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1 hour ago, Audiotect said:

mixpre is selected because of the quality of the preamps, and the mixpre 6 is because I want to be prepared for ambisonics (next step). I know about the 192 KHz issues.

Zoom F series preamps are equally good. It has been shown again and again that even in an A/B comparison people can not tell the difference. In real life though.... we're never going to get an A/B comparison!! So you'd have to be a superhuman to always get it right in telling the difference piratically between Zoom F series vs Sound Devices pre amps. 

And the Zoom F8n is a better tool for ambisonics than the MixPre6.

14 minutes ago, Mattias Larsen said:

Ok, I feel like the OP can still be wanting to do sound for picture, but more from a post perspective.

Dunno, I'd like to hear more, seems OP is doing it for a museum? Could be cultural preservation recordings.

 

 

14 minutes ago, Mattias Larsen said:

From what he is asking about I don't see the reason to pick a zoom over a mixpre unless you do 192 recording at the moment. The mixpre is half the weight

I'll give you that, the MixPre3 is super teeny tiny! First time I saw it that hit me just how small the MixPre3 is in person, it has to be seen. 

So if a person is traveling a lot that might be a factor, though the MixPre6 is a little bigger but still very small. However even the Zoom F8n is a very small recorder! Just look at it next to a 633:

 

Image result for zoom f8 633

14 minutes ago, Mattias Larsen said:

sounds slightly better

Debatable, in practice usage indistinguishable. Emphasis is on the word slightly

 

 

 

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29 minutes ago, Mattias Larsen said:

got a better hp amp (compared to the f4 at least)

I'll give you that. But hasn't been a deal breaker for me with the F4 over the years I've used it since it first came out.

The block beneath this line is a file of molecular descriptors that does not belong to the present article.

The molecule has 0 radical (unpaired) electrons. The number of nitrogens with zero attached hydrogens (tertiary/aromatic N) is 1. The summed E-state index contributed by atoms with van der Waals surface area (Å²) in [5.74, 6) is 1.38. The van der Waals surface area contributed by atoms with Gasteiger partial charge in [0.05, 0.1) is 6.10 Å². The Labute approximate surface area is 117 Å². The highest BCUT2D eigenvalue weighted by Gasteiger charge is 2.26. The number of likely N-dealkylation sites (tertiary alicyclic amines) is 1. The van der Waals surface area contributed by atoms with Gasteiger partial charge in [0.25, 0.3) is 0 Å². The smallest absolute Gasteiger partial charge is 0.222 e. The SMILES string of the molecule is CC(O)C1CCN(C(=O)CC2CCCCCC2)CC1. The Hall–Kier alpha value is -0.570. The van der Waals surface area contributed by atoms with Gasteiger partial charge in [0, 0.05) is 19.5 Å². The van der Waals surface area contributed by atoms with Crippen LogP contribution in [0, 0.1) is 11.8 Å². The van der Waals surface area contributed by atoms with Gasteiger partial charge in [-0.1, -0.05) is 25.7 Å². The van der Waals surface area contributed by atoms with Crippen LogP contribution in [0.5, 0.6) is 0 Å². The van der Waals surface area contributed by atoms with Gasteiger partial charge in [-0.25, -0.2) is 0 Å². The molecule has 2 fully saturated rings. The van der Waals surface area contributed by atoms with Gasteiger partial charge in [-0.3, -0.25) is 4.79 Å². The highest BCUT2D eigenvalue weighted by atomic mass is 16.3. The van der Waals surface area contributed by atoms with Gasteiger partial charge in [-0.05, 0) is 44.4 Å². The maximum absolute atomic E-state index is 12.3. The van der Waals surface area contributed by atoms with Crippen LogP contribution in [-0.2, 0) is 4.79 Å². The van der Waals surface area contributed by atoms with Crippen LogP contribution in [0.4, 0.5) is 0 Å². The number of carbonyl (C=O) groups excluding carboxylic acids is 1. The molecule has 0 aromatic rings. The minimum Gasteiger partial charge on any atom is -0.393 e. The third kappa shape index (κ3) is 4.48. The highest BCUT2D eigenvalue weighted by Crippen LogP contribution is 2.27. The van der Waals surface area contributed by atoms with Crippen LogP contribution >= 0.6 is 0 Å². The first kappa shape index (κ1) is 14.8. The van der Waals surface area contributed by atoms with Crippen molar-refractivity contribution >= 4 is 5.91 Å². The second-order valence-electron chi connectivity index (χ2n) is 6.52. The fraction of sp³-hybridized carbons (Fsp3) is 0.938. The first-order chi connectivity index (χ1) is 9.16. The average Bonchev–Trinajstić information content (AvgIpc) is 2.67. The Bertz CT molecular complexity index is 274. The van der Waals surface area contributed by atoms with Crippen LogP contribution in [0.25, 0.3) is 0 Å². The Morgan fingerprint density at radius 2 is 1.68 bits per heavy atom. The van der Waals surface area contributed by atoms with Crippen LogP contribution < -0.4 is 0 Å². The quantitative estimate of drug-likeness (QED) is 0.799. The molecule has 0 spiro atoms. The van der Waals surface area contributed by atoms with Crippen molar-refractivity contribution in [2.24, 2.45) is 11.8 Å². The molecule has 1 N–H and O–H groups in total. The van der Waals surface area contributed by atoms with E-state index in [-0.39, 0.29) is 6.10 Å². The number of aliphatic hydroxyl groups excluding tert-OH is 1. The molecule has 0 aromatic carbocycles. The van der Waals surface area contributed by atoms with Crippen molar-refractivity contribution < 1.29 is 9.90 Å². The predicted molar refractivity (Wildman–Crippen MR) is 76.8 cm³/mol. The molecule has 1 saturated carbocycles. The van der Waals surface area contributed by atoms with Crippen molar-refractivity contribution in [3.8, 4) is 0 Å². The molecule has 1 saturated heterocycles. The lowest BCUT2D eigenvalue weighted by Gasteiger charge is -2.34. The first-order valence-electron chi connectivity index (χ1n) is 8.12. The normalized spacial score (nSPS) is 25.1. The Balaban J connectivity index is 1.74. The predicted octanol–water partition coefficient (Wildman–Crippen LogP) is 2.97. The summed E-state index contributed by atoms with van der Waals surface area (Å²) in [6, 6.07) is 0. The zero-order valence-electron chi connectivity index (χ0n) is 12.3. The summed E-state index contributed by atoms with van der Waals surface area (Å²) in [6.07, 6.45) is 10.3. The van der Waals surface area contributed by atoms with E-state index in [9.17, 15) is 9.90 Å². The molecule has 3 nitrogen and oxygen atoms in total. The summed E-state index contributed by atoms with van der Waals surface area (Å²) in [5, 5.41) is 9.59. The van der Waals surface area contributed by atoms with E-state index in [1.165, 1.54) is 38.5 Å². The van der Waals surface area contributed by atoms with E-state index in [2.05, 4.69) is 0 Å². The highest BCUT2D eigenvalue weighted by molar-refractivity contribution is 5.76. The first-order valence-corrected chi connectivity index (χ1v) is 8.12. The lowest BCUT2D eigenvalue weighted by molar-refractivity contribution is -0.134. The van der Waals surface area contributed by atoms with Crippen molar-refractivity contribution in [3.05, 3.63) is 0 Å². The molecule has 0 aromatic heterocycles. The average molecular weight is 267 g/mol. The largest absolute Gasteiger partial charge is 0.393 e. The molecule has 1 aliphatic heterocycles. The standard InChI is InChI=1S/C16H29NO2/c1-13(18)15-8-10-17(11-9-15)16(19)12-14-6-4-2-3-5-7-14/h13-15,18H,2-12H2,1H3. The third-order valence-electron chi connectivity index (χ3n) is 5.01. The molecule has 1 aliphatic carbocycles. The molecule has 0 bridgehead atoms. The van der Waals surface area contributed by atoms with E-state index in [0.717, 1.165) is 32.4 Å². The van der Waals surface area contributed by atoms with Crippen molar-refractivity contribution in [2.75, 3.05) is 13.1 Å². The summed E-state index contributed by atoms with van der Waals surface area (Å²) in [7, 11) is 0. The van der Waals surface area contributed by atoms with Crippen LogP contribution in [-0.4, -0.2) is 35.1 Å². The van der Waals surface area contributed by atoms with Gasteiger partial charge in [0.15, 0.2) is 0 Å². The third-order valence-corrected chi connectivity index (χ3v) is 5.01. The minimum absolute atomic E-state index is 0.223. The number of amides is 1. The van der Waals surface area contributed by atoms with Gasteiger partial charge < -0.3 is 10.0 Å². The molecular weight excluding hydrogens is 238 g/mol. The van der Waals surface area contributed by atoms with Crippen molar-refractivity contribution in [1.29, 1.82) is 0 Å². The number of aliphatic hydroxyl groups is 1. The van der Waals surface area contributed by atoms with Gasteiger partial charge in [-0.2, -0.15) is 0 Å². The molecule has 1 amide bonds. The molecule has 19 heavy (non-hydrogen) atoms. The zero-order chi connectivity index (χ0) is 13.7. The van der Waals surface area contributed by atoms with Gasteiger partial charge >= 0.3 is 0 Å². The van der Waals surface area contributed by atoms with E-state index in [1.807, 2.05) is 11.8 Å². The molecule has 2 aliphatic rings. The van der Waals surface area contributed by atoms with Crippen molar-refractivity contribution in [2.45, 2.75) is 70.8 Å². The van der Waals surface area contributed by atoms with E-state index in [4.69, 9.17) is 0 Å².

And there is an interesting little debate going on now which needs to be tested over in the Zoom F8 usergroups, now that the brand new Zoom F8 v5.0 firmware came out. Which is AWESOME news for F8 news (although surprising for us F8n owners....), because among the many many improvements it brought to the F8, one of them is an improved headphone amp. Which leaves us wondering, did the F8n ship with a physically better headphone inside the recorder, or is it the same headphone amp but they kinda somewhat screwed up the implementation of it which has now finally been fixed in the firmware of the F8n and now the F8 as well for free? Because if so (which seems very likely, as new F8 v5.0 upgraders are commenting the  headphone amp is greatly improved over the older F8 firmware) then it is very likely an improved headphone amp sound from the F4 is coming out just around the corner very soon.

 

 

29 minutes ago, Mattias Larsen said:

from the metering view.

Yes, but you don't see the track names displayed in the metering view like you do with the 6 series and like the Zoom F8/F8n can do. 

 

This is handy to see what the MixPre10T is missing (and also the MixPre3/6 is missing the same, and even more):

https://www.gothamsound.com/sound-devices-mixpre-10t6-series-comparison-chart

Anyway, we're digging into details that probably don't matter for the OP! But I was just getting sidetracked in sharing why I didn't go for a MixPre series recorder. 

 

29 minutes ago, Mattias Larsen said:

You can too have a set of different hp presets on the mixpre

My bad! I went and double checked the manual, indeed you have User Presets 1-4 available to you (less than you have in the F8/F8n, but still I got that wrong and you do have the option to save headphone presets, I got it wrong). Thank you.